I don’t think anyone could have predicted the cultural force that Saw would become after it made its debut in 2004, leading to a greater narrative of violence and suspense. Each subsequent year meant a new Saw film, spawning a new Halloween tradition for moviegoers and horror fans alike. That said, as time went on, the quality of the series began to decline.
What started out as “torture porn” with a psychological edge eventually morphed into shallow soap opera. Each following movie, specifically Saw V and onward, chipped away at what made the initial first three films excellent in my opinion. What promise was teased in Saw IV was dropped for conventional splatter fests and bland emotion. Though I have a fondness for Saw, I only find myself truly interested in revisiting those first few titles, finding very little to enjoy in the latter ones.
Then Spiral: From the Book of Saw was announced. Let alone it starring Chris Rock and Samuel L. Jackson – with Rock having come up with the original story concept – the film appears to be a reboot. Darren Lynn Bousman is directing it, who is perhaps the strongest director associated with the past films (alongside that of James Wan).
With Spiral’s release this year (the film’s current date is May 14th), I thought that it would be worth talking about the strengths and flaws of the Saw movies. What went wrong with the films? And what can Spiral take away from the good and the bad? Everyone who has watched the Saw films has their own personal ranking of them, so please keep in mind my opinions are my own. And there will be some spoilers regarding the series as a whole.
What sets Saw apart from other films of similar ilk? Well, besides that of the trap gimmick, it is the psychological/philosophical angle it had going for it. In the first Saw, it is discussed between characters how Jigsaw uses his games to rehabilitate people; to force them to acknowledge their wrongs and to gain a new appreciation for their lives. Though it’s a problematic view, it’s also expressed how he doesn’t actually kill people (just puts them in situations where they have to maim themselves, you know). I won’t go into this too much, for there are other essays that speak to this in heavier detail, but much of Jigsaw’s philosophy is the idea of struggle bringing about change; that if a person endures enough, they will gain something profound.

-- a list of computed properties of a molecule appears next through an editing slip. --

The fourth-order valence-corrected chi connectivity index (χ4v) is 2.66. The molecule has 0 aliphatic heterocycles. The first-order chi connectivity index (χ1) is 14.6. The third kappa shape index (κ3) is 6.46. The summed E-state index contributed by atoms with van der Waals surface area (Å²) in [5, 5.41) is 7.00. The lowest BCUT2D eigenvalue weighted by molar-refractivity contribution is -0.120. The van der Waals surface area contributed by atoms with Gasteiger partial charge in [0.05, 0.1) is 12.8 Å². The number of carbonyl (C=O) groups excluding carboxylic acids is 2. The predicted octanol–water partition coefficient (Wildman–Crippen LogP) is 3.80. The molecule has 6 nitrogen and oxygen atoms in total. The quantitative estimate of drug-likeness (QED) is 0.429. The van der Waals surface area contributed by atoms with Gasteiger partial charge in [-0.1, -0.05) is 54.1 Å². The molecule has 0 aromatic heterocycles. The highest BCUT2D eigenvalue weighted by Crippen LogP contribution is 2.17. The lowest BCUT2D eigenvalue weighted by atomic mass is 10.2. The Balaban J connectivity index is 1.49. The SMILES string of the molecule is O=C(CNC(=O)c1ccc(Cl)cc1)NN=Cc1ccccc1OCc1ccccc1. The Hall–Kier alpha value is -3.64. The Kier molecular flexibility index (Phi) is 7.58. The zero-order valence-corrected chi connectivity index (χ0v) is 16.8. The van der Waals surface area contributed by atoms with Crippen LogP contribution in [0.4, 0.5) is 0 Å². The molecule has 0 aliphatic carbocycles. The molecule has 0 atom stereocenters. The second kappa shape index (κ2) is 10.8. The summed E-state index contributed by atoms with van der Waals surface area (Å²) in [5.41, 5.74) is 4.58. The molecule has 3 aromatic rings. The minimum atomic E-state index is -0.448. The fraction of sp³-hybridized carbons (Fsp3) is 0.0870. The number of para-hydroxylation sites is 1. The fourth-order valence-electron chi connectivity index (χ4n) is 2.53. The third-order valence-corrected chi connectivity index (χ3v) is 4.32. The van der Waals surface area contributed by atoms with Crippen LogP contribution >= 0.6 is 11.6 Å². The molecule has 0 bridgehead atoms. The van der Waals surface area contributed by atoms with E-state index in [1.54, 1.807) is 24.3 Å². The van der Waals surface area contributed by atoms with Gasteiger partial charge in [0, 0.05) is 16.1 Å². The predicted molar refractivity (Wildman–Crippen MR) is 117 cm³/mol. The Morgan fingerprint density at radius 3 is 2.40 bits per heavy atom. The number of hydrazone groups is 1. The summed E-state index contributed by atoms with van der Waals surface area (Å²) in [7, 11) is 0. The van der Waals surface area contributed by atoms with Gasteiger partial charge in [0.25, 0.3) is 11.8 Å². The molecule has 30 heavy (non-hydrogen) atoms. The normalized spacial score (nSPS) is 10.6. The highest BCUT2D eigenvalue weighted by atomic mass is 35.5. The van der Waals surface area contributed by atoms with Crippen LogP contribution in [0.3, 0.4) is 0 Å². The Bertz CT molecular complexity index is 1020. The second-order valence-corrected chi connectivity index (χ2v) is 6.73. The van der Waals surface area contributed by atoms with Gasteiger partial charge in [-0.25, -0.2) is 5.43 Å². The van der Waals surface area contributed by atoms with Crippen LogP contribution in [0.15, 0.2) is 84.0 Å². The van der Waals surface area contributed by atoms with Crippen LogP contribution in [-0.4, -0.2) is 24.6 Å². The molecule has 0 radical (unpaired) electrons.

A serial killer with this concept in mind is leagues above the average splatter flick. Not only do the games work to effectively disturb the audience through their physical violence, but they also offer an emotional element. Jigsaw takes people who have done crappy things to others, or who take their lives for granted, and places them in positions that symbolically reflect their particular circumstances. One of the strongest examples of this concept being in Saw III.
After losing his son in a tragic accident, Jeff becomes distant from his family, as he is consumed with grief. Given his obsession and unwillingness to let go, Jigsaw has Jeff kidnapped and placed into a game where he must confront individuals associated with the accident that took his son’s life. In each trap, Jeff is given the choice to hold onto his anger, to watch these people suffer and die, or to forgive and possibly save them.
Though the first Saw offers an intriguing premise, brutal violence, and strong suspense, it is Saw II and III that really dive in on concepts of morality, forgiveness, and self-acceptance. Besides its gore, Saw offered more to chew on; its thematic depth helped set it apart from the rest of the “torture porn” crowd, allowing it to be a fascinating work of horror at the time. And then came Saw IV. While well directed, it would also mark the beginning for Saw’s unfortunate decline in quality.
So, what ended up hurting Saw?